Food Poisoning vs Stomach Flu – Differences, Symptoms, Treatment

Stomach and intestinal upsets are common throughout life. It may occur several times in a year and usually resolves on its own with little to no treatment. However, these disturbances can be serious at times. Most people refer to these upsets as food poisoning or the stomach flu with little understanding of these conditions. Being able to differentiate between these conditions can help prevent complications by early treatment where and when necessary.

Meaning of Food Poisoning

Food poisoning is an illness caused by infectious agents (viruses, bacteria or protozoa) or their toxins which enter the body through consuming contaminated food. Although it specifically refers to a foodborne illness, sometimes these same infections or toxins may enter through contaminated water. However, the term food poisoning is broadly used to refer these conditions that present with the same symptoms.

Food poisoning is a form of gastroenteritis – it may be a viral gastroenteritis, bacterial gastroenteritis or protozoal gastroenteritis.  While gastroenteritis means inflammation of the stomach and small intestine, the condition can also extend to the colon (colitis). Sometimes inflammation of the small and large intestines (enterocolitis) without significant stomach involvement may also be referred to as food poisoning if it occurs with eating contaminated food.

Read more about food poisoning.

Meaning of Stomach Flu

Stomach flu is a common term to describe viral gastroenteritis. Most of the times these infections are caused by noviruses and rotaviruses. Despite being viruses, they are not the same as the influenza virus. Furthermore the infection is not limited to the stomach and may also involve the small and large intestines. Therefore the term stomach flu is a misnomer but medical professionals understand the condition refers to viral gastroenteritis.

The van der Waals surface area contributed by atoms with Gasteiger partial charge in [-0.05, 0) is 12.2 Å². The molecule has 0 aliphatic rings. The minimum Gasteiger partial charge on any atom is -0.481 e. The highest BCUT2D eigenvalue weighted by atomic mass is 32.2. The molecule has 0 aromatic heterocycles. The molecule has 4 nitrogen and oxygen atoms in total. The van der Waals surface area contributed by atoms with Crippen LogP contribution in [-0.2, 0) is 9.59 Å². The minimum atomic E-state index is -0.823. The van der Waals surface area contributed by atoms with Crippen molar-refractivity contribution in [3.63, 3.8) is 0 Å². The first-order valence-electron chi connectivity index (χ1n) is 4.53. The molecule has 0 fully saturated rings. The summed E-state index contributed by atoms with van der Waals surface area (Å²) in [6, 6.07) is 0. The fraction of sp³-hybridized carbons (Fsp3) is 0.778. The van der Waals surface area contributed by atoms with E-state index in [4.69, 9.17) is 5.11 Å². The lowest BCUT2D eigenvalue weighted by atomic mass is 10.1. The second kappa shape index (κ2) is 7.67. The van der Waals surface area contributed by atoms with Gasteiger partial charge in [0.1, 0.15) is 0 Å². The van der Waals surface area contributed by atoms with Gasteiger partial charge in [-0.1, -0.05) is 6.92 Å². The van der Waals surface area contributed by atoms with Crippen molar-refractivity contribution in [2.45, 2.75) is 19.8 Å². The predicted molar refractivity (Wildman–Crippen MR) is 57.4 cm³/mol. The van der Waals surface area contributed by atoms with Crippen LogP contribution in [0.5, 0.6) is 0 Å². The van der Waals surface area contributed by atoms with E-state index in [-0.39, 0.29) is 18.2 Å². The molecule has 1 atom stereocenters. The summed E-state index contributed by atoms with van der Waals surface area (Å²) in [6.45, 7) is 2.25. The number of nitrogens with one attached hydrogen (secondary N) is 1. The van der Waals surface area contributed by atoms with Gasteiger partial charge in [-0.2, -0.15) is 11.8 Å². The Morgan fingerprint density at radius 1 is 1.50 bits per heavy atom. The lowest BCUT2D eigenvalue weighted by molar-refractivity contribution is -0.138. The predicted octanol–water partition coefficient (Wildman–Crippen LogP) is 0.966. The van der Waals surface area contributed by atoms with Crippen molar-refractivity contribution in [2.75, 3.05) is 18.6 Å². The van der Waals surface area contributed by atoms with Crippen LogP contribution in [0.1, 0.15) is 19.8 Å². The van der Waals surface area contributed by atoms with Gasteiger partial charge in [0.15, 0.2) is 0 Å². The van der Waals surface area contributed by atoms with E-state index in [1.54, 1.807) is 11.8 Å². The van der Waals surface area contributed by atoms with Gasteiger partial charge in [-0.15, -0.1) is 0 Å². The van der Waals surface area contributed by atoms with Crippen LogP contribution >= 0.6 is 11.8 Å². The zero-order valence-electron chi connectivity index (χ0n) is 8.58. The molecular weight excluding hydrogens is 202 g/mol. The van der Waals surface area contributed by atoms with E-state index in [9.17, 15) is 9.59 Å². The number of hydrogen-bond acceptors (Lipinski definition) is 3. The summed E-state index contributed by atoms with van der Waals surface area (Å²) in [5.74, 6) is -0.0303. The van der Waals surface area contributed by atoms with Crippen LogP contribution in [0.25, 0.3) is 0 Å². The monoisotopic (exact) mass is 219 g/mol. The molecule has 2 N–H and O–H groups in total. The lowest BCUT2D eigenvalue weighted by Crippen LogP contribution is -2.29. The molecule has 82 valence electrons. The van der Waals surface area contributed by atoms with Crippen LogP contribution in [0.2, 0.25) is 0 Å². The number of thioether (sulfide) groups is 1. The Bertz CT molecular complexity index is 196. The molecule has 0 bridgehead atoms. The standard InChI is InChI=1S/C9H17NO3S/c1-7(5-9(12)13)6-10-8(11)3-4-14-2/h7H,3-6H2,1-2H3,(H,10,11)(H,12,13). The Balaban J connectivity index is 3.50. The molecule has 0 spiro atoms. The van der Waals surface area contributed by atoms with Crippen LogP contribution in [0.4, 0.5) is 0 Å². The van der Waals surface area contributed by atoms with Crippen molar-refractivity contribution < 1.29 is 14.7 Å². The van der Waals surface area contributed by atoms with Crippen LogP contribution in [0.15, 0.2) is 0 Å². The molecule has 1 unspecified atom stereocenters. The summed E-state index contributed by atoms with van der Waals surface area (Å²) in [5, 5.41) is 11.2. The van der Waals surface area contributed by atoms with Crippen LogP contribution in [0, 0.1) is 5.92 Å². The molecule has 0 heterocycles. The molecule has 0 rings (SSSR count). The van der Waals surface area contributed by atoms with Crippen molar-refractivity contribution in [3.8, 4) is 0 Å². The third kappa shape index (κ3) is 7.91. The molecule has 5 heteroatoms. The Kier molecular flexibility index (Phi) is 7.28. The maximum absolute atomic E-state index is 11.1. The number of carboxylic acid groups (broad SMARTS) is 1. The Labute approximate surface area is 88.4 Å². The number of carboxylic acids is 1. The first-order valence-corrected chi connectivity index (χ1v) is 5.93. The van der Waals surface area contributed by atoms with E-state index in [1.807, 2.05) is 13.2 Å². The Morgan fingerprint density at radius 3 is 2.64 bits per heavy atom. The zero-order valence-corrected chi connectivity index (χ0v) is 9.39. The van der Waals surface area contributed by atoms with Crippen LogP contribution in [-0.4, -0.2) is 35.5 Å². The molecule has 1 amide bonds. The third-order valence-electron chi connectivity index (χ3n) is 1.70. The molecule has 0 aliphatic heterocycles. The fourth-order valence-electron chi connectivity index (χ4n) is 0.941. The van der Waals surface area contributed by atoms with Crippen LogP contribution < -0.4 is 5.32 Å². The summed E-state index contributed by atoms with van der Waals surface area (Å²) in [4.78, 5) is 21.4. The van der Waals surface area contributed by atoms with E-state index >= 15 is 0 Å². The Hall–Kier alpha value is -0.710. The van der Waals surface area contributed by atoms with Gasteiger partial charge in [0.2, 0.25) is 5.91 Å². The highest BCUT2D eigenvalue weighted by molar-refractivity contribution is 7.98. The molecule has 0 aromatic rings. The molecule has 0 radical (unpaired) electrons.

However, it is often difficult for patients to differentiate between viral, bacterial and protozoal gastroenteritis. In addition, the viruses that cause the “stomach flu” may not always be contracted through consuming contaminated food or water (as is the case with food poisoning).  These viruses can also be transmitted from person-to-person and adults may have little to no symptoms of some types of stomach flu yet pass the virus to others, including children.

Read more about viral gastroenteritis.

Signs and Symptoms

The signs and symptoms of food poisoning and stomach flu are largely the same although there may be some variation depending on the causative factor. Therefore diagnosis of the exact cause is not always possible by the signs and symptoms. Diagnostic investigations such as a stool analysis and culture as well as blood tests may be required in some cases.


  • Diarrhea – profuse, loose watery stool is present in almost all cases.
  • Bloody stool – usually associated with hemorrhagic viral infections.
  • White ‘rice water’ stool – usually seen with cholera.
  • Mucus in the stool – common in all types.
  • ‘Fishy’ stool odor – usually bacterial like with cholera.

Nausea and Vomiting

  • Nausea – almost always present and persists even with no vomiting or after vomiting subsides.
  • Vomiting – present in most instances but not always and the onset tends to precede diarrhea in many cases.
  • Blood in vomit – rare but may appear as dark coffee grounds (degraded blood) or bright red blood (fresh).

Abdominal Pain

  • Painful abdominal cramps – almost always present.